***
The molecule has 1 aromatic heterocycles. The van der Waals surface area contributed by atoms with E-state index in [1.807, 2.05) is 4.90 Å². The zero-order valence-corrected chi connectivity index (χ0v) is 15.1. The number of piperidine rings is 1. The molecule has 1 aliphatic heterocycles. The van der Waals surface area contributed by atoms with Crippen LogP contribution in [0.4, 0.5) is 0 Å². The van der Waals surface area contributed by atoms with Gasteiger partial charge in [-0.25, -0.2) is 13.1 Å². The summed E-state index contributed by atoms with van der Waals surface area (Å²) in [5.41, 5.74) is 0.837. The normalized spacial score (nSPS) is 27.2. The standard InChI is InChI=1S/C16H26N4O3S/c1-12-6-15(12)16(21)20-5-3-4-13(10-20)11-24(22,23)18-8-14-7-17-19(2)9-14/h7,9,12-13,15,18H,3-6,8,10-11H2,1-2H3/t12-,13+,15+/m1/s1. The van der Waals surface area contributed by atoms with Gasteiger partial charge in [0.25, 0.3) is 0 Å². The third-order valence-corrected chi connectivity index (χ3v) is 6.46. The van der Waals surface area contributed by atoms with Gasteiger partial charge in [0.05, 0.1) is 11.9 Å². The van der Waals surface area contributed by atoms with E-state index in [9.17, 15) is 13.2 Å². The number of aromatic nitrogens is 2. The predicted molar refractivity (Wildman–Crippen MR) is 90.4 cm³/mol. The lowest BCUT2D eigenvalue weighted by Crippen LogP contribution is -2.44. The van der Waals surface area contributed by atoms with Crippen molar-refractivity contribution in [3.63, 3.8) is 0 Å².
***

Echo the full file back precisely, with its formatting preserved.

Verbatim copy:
The molecule has 1 aromatic heterocycles. The van der Waals surface area contributed by atoms with E-state index in [1.807, 2.05) is 4.90 Å². The zero-order valence-corrected chi connectivity index (χ0v) is 15.1. The number of piperidine rings is 1. The molecule has 1 aliphatic heterocycles. The van der Waals surface area contributed by atoms with Crippen LogP contribution in [0.4, 0.5) is 0 Å². The van der Waals surface area contributed by atoms with Gasteiger partial charge in [-0.25, -0.2) is 13.1 Å². The summed E-state index contributed by atoms with van der Waals surface area (Å²) in [5.41, 5.74) is 0.837. The normalized spacial score (nSPS) is 27.2. The standard InChI is InChI=1S/C16H26N4O3S/c1-12-6-15(12)16(21)20-5-3-4-13(10-20)11-24(22,23)18-8-14-7-17-19(2)9-14/h7,9,12-13,15,18H,3-6,8,10-11H2,1-2H3/t12-,13+,15+/m1/s1. The van der Waals surface area contributed by atoms with Gasteiger partial charge in [0.25, 0.3) is 0 Å². The third-order valence-corrected chi connectivity index (χ3v) is 6.46. The van der Waals surface area contributed by atoms with Gasteiger partial charge in [0.05, 0.1) is 11.9 Å². The van der Waals surface area contributed by atoms with E-state index in [9.17, 15) is 13.2 Å². The number of aromatic nitrogens is 2. The predicted molar refractivity (Wildman–Crippen MR) is 90.4 cm³/mol. The lowest BCUT2D eigenvalue weighted by Crippen LogP contribution is -2.44. The van der Waals surface area contributed by atoms with Crippen molar-refractivity contribution in [3.63, 3.8) is 0 Å².